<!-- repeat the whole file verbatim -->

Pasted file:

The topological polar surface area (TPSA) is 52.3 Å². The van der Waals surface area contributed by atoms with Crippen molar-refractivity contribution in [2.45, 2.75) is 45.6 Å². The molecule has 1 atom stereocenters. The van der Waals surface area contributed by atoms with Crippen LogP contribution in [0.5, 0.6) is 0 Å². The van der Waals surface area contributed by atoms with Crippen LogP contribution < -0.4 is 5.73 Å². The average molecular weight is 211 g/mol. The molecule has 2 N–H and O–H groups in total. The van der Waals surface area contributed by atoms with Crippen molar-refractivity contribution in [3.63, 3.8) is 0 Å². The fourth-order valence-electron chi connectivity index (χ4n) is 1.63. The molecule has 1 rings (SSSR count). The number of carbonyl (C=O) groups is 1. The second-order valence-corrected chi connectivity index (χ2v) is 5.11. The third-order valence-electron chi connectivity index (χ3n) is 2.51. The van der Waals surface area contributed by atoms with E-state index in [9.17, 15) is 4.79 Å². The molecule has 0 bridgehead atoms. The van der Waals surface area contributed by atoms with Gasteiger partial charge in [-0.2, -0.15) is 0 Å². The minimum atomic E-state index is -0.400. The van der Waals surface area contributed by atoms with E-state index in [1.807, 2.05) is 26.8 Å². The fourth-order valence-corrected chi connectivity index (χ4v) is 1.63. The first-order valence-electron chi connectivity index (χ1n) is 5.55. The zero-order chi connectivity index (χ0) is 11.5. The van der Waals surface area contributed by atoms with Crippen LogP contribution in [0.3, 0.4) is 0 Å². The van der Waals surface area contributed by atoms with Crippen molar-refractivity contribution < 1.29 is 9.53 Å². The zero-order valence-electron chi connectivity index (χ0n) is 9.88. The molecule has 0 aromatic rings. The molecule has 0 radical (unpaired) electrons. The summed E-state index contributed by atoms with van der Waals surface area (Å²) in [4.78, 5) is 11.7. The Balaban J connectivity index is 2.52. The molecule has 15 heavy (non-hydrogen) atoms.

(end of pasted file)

The topological polar surface area (TPSA) is 52.3 Å². The van der Waals surface area contributed by atoms with Crippen molar-refractivity contribution in [2.45, 2.75) is 45.6 Å². The molecule has 1 atom stereocenters. The van der Waals surface area contributed by atoms with Crippen LogP contribution in [0.5, 0.6) is 0 Å². The van der Waals surface area contributed by atoms with Crippen LogP contribution < -0.4 is 5.73 Å². The average molecular weight is 211 g/mol. The molecule has 2 N–H and O–H groups in total. The van der Waals surface area contributed by atoms with Crippen molar-refractivity contribution in [3.63, 3.8) is 0 Å². The fourth-order valence-electron chi connectivity index (χ4n) is 1.63. The molecule has 1 rings (SSSR count). The number of carbonyl (C=O) groups is 1. The second-order valence-corrected chi connectivity index (χ2v) is 5.11. The third-order valence-electron chi connectivity index (χ3n) is 2.51. The van der Waals surface area contributed by atoms with E-state index in [9.17, 15) is 4.79 Å². The molecule has 0 bridgehead atoms. The van der Waals surface area contributed by atoms with Gasteiger partial charge in [-0.2, -0.15) is 0 Å². The minimum atomic E-state index is -0.400. The van der Waals surface area contributed by atoms with E-state index in [1.807, 2.05) is 26.8 Å². The fourth-order valence-corrected chi connectivity index (χ4v) is 1.63. The first-order valence-electron chi connectivity index (χ1n) is 5.55. The zero-order chi connectivity index (χ0) is 11.5. The van der Waals surface area contributed by atoms with Crippen LogP contribution in [0.3, 0.4) is 0 Å². The van der Waals surface area contributed by atoms with Crippen molar-refractivity contribution < 1.29 is 9.53 Å². The zero-order valence-electron chi connectivity index (χ0n) is 9.88. The molecule has 0 aromatic rings. The molecule has 0 radical (unpaired) electrons. The summed E-state index contributed by atoms with van der Waals surface area (Å²) in [4.78, 5) is 11.7. The Balaban J connectivity index is 2.52. The molecule has 15 heavy (non-hydrogen) atoms.